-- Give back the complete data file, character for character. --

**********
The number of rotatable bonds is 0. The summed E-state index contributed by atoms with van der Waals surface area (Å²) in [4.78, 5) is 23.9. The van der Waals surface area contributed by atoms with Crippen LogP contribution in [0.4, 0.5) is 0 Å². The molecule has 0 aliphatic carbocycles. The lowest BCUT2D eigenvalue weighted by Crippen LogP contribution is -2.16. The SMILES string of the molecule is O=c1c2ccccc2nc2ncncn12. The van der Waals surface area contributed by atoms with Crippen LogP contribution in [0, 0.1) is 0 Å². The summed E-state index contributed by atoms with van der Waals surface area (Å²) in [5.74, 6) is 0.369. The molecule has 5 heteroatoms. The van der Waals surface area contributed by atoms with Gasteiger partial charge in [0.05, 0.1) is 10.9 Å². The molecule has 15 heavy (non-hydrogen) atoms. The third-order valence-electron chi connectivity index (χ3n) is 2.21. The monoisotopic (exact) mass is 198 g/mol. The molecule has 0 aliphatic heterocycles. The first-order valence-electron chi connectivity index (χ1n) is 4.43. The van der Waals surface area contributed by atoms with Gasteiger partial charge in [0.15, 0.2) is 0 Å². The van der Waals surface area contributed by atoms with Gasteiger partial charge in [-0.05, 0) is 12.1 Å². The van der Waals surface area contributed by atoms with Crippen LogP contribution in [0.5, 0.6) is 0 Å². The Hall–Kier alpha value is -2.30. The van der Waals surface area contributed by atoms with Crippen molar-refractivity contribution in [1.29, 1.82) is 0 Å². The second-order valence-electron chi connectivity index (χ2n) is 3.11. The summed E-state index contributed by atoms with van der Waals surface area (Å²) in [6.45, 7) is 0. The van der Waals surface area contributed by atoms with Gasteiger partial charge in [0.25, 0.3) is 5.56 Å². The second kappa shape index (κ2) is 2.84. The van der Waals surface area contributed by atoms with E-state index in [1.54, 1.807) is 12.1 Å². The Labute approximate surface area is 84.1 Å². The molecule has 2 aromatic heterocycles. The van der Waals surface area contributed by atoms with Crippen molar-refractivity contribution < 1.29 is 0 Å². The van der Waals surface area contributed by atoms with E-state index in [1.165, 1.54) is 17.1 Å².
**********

The number of rotatable bonds is 0. The summed E-state index contributed by atoms with van der Waals surface area (Å²) in [4.78, 5) is 23.9. The van der Waals surface area contributed by atoms with Crippen LogP contribution in [0.4, 0.5) is 0 Å². The molecule has 0 aliphatic carbocycles. The lowest BCUT2D eigenvalue weighted by Crippen LogP contribution is -2.16. The SMILES string of the molecule is O=c1c2ccccc2nc2ncncn12. The van der Waals surface area contributed by atoms with Crippen LogP contribution in [0, 0.1) is 0 Å². The summed E-state index contributed by atoms with van der Waals surface area (Å²) in [5.74, 6) is 0.369. The molecule has 5 heteroatoms. The van der Waals surface area contributed by atoms with Gasteiger partial charge in [0.05, 0.1) is 10.9 Å². The molecule has 15 heavy (non-hydrogen) atoms. The third-order valence-electron chi connectivity index (χ3n) is 2.21. The monoisotopic (exact) mass is 198 g/mol. The molecule has 0 aliphatic heterocycles. The first-order valence-electron chi connectivity index (χ1n) is 4.43. The van der Waals surface area contributed by atoms with Gasteiger partial charge in [0.15, 0.2) is 0 Å². The van der Waals surface area contributed by atoms with Gasteiger partial charge in [-0.05, 0) is 12.1 Å². The van der Waals surface area contributed by atoms with Crippen LogP contribution in [0.5, 0.6) is 0 Å². The Hall–Kier alpha value is -2.30. The van der Waals surface area contributed by atoms with Crippen molar-refractivity contribution in [1.29, 1.82) is 0 Å². The second-order valence-electron chi connectivity index (χ2n) is 3.11. The summed E-state index contributed by atoms with van der Waals surface area (Å²) in [6.45, 7) is 0. The van der Waals surface area contributed by atoms with Gasteiger partial charge in [0.25, 0.3) is 5.56 Å². The second kappa shape index (κ2) is 2.84. The van der Waals surface area contributed by atoms with E-state index in [1.54, 1.807) is 12.1 Å². The Labute approximate surface area is 84.1 Å². The molecule has 2 aromatic heterocycles. The van der Waals surface area contributed by atoms with Crippen molar-refractivity contribution < 1.29 is 0 Å². The van der Waals surface area contributed by atoms with E-state index in [1.165, 1.54) is 17.1 Å².